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First new ND Lottery game in six years, Lucky for Life, launches next month

BISMARCK - Tickets for the North Dakota Lottery's first new multi-state draw game in six years will hit convenience store counters next month, offering better odds than Powerball or Mega Millions but with a smaller and distinctively styled jackpot.

BISMARCK – Tickets for the North Dakota Lottery’s first new multi-state draw game in six years will hit convenience store counters next month, offering better odds than Powerball or Mega Millions but with a smaller and distinctively styled jackpot.

The game, Lucky for Life, launches Jan. 31. In-store advertising will begin after Jan. 1, Lottery Director Randy Miller said.

The state Lottery Commission finalized rules for the game last fall, and a legislative committee accepted them Dec. 7.

“We’re always looking and researching game ideas and trying to add to our product mix to keep things fresh and add some variety for players,” Miller said.

Top prize is $1,000 a day for life, paid weekly for a minimum of 20 years. Players pay $2 for a ticket with five numbers and one “Lucky Ball” number, and must match all six numbers to claim the jackpot.

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Second prize is $25,000 a year for life. Eight other levels of matches yield prizes from $3 to $5,000. Drawings are held every Monday and Thursday.

Odds of winning the Lucky for Life jackpot are about 1 in 31 million, which Miller said is “very good” compared with Powerball’s 292-million-to-1 odds and Mega Millions’ 259-million-to-1 odds.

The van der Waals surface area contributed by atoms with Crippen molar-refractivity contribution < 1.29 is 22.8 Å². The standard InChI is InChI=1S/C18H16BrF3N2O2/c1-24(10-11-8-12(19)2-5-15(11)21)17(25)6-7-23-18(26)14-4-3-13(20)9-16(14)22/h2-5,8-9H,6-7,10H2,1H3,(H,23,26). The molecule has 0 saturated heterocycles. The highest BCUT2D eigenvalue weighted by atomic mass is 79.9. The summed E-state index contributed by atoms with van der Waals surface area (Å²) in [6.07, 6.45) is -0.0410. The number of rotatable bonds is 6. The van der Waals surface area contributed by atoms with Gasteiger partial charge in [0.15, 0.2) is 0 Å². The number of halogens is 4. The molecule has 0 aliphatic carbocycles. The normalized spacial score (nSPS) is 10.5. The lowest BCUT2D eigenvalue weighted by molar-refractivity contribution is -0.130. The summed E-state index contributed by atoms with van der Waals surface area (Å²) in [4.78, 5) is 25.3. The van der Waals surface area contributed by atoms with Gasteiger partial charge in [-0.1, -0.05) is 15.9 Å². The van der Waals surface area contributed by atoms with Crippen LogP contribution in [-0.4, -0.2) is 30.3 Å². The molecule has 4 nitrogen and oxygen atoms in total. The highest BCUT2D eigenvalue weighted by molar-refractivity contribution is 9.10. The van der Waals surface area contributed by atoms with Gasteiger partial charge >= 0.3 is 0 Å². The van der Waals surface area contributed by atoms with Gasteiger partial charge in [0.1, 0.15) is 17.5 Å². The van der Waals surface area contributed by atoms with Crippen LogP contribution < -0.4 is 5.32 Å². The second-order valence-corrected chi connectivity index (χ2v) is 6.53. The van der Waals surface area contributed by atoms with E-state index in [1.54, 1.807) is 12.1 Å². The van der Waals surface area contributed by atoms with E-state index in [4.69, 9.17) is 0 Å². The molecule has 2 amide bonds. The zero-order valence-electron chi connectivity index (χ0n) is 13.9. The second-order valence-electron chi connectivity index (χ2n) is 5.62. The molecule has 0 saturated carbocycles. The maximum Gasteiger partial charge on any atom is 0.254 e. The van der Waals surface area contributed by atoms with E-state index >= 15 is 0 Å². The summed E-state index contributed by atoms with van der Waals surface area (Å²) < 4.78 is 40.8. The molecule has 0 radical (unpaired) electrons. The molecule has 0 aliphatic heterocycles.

Seventeen states now participate in Lucky for Life, including Minnesota and Montana.

Mega Millions was the last multi-state draw game added in North Dakota, in January 2010.

“We’re very excited, and I think our players will be excited as well, to get a new game out there,” Miller said.

Lottery tickets sales in North Dakota were down about $300,000, or 3 percent, from the start of the current fiscal year July 1 to Nov. 30 compared with the same period last year, Miller said.

He attributed the lower sales to the lack of big Powerball jackpots during the five-month span and said he hasn’t noticed a drop-off in sales related to the downturn in North Dakota’s oil industry. He said any effects will become clearer after the first big jackpot run, which may come this week with the jackpot for Wednesday’s Powerball drawing estimated at $227 million.

Bryan Ellison, manager at Superpumper in south Bismarck, said he’s excited to have another draw game to offer customers, and he also hasn’t noticed a dip in ticket sales.

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“When the jackpot gets up to a major amount like the Powerball is right now, we see an increase, but most of the time people come in and just buy one and don’t think another thing about it. It’s just habit,” he said.

About half of every dollar spent on lottery tickets in North Dakota goes to prizes. The state’s general fund receives about 26 percent, and a compulsive gambling prevention and treatment fund receives 1 percent. The rest goes to contracted services, retailer commissions, prize reserve pools, a multi-jurisdictional drug task force grant fund and other expenses.

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